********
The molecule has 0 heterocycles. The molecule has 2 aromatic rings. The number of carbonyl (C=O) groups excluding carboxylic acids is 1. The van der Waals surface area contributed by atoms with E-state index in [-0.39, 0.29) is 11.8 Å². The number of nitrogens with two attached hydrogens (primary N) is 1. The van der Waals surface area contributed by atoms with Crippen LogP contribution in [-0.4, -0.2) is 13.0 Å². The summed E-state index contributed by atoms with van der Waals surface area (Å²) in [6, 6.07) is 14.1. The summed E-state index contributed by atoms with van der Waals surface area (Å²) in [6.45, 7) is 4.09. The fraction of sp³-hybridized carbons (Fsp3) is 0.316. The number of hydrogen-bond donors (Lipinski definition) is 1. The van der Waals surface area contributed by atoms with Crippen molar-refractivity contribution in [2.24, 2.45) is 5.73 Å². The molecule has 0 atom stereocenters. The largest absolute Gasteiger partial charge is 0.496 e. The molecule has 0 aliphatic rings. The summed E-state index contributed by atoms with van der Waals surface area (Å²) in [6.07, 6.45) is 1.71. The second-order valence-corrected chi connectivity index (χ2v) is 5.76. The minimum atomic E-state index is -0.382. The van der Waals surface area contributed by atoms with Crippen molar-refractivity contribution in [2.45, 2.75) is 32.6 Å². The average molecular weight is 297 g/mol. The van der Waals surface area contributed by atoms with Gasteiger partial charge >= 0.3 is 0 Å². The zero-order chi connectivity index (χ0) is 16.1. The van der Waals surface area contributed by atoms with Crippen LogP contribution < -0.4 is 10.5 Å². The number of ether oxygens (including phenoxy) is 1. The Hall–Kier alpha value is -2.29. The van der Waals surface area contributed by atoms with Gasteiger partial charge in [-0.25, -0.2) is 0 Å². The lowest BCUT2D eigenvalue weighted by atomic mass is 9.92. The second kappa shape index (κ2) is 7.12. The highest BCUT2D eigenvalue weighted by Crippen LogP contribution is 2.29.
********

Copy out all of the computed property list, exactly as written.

The molecule has 0 heterocycles. The molecule has 2 aromatic rings. The number of carbonyl (C=O) groups excluding carboxylic acids is 1. The van der Waals surface area contributed by atoms with E-state index in [-0.39, 0.29) is 11.8 Å². The number of nitrogens with two attached hydrogens (primary N) is 1. The van der Waals surface area contributed by atoms with Crippen LogP contribution in [-0.4, -0.2) is 13.0 Å². The summed E-state index contributed by atoms with van der Waals surface area (Å²) in [6, 6.07) is 14.1. The summed E-state index contributed by atoms with van der Waals surface area (Å²) in [6.45, 7) is 4.09. The fraction of sp³-hybridized carbons (Fsp3) is 0.316. The number of hydrogen-bond donors (Lipinski definition) is 1. The van der Waals surface area contributed by atoms with Crippen molar-refractivity contribution in [2.24, 2.45) is 5.73 Å². The molecule has 0 atom stereocenters. The largest absolute Gasteiger partial charge is 0.496 e. The molecule has 0 aliphatic rings. The summed E-state index contributed by atoms with van der Waals surface area (Å²) in [6.07, 6.45) is 1.71. The second-order valence-corrected chi connectivity index (χ2v) is 5.76. The minimum atomic E-state index is -0.382. The van der Waals surface area contributed by atoms with Crippen molar-refractivity contribution in [2.45, 2.75) is 32.6 Å². The average molecular weight is 297 g/mol. The van der Waals surface area contributed by atoms with Gasteiger partial charge >= 0.3 is 0 Å². The zero-order chi connectivity index (χ0) is 16.1. The van der Waals surface area contributed by atoms with Crippen LogP contribution < -0.4 is 10.5 Å². The number of ether oxygens (including phenoxy) is 1. The Hall–Kier alpha value is -2.29. The van der Waals surface area contributed by atoms with Gasteiger partial charge in [-0.25, -0.2) is 0 Å². The lowest BCUT2D eigenvalue weighted by atomic mass is 9.92. The second kappa shape index (κ2) is 7.12. The highest BCUT2D eigenvalue weighted by Crippen LogP contribution is 2.29.